We all know the story from here. On Thursday night, Jesus was arrested, and the crowd that had acclaimed Him as their king four days earlier was now shouting for His death. Now, we’d all like to believe that if we had been there, we wouldn’t have wanted to see Him crucified. No, sir! Not me! I would have recognized Him as the Savior, and I wouldn’t have shouted “Crucify Him!”

But that’s hooey, and I know it. If I’d been there, I would have followed the crowd. Why? Because I’m a sinner. I would have been guilty of crucifying the Lord, of killing God, just as those people were. And I couldn’t have blamed it on the crowd, or on the heat of the moment, or any of that. Mea maxima culpa. Kyrie eleison.

I would have watched as Jesus was beaten into an unrecognizable pulp. I would have called out for Barabbas to be released. I would have wanted nothing more than to see Jesus die. Christe eleison.

Even if I’d been one of His followers, I would have run and hidden. Peter was a better man than I am, I’m sure, and he chickened out. I have no doubt I would have, too. Kyrie eleison.

And He died alone, only one disciple and His mother still with Him. Shout “Save us!” to a Man Who couldn’t even save Himself? “Hosanna?” Yeah, right. What a joke.

But on Sunday, only a week after He entered Jerusalem to a throng of fair-weather supporters, He proved that He really was the king we had taken him for, and then some. He rose from the dead, walked out of the grave, and showed the cowards and turncoats like me that He had the power to save not only Himself but the whole human race. Now we see all three phrases together. I have rejected Him, through my most grievous fault. I come crawling back to Him, although I don’t deserve another chance. “Lord, Christ,” I say, “have mercy.” And I know now that He really is the Savior of the world, and I can say with less pride and more honesty, “Save us! Hosanna!”

And on Palm Sunday, it makes more sense than ever to remember that Christ came to save us, even though we had sinned deliberately and shamefully. He will “have mercy on us, forgive us our sins, and bring us to everlasting life,” if we only ask for it. Our “most grievous fault” is no match for His mercy. And in the midst of the penitential season of Lent, that’s worth rejoicing about.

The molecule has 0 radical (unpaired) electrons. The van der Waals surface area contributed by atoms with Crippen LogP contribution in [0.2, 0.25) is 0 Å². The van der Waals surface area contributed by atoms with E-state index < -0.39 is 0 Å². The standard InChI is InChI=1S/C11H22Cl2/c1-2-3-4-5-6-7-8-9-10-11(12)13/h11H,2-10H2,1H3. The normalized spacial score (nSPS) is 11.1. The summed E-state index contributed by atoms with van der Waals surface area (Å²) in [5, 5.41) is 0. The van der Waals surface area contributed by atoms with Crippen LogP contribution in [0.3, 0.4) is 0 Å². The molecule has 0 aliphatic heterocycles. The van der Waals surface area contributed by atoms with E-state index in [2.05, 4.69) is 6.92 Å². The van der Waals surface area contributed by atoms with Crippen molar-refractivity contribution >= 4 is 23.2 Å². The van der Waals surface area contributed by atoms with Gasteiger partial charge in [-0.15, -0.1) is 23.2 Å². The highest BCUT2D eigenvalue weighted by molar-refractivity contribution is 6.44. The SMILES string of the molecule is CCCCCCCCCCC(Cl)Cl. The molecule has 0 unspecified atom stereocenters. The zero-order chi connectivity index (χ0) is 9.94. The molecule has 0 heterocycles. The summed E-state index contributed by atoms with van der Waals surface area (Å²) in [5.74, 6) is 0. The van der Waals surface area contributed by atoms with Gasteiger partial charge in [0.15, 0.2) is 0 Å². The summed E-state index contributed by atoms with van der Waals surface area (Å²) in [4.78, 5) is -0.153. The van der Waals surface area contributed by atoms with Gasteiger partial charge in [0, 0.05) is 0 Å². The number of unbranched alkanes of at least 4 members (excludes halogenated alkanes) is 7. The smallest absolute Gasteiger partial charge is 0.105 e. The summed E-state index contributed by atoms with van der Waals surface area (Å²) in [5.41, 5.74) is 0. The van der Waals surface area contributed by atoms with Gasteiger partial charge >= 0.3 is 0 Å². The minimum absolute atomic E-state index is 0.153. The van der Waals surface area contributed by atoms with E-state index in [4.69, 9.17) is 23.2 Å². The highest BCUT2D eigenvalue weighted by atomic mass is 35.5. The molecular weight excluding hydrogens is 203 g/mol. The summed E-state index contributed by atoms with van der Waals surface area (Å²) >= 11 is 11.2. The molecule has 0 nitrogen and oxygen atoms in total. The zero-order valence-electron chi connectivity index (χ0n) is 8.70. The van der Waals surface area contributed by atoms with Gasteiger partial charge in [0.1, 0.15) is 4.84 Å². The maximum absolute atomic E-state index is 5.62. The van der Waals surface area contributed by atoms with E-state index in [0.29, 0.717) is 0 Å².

Sunday, April 02, 2006

Yes, our quiver runneth over. Wanna make something of it?

Check out the shirt my mother-in-law got for Christina. Kind of sums up what we keep telling people. Even Catholic friends who know we take it seriously can't understand why I haven't had the middle-aged snippage done. Might save us a lot of breath explaining ourselves.

I have to admit I have a little fun playing up to the stereotype of Catholics as people who reproduce like rabbits on crank. Ours is a blended family (she had three, I had two, now we've had two more), so we didn't actually build up this tribe from scratch. But now that we've got them, we might as well enjoy having out-spawned the Brady Bunch. Take that, culture of death!

(By the way, no baby yet. Yesterday was the official due date; now she's on borrowed time. At this rate, the stubborn little cuss might be ready for a driver's license before she comes out.)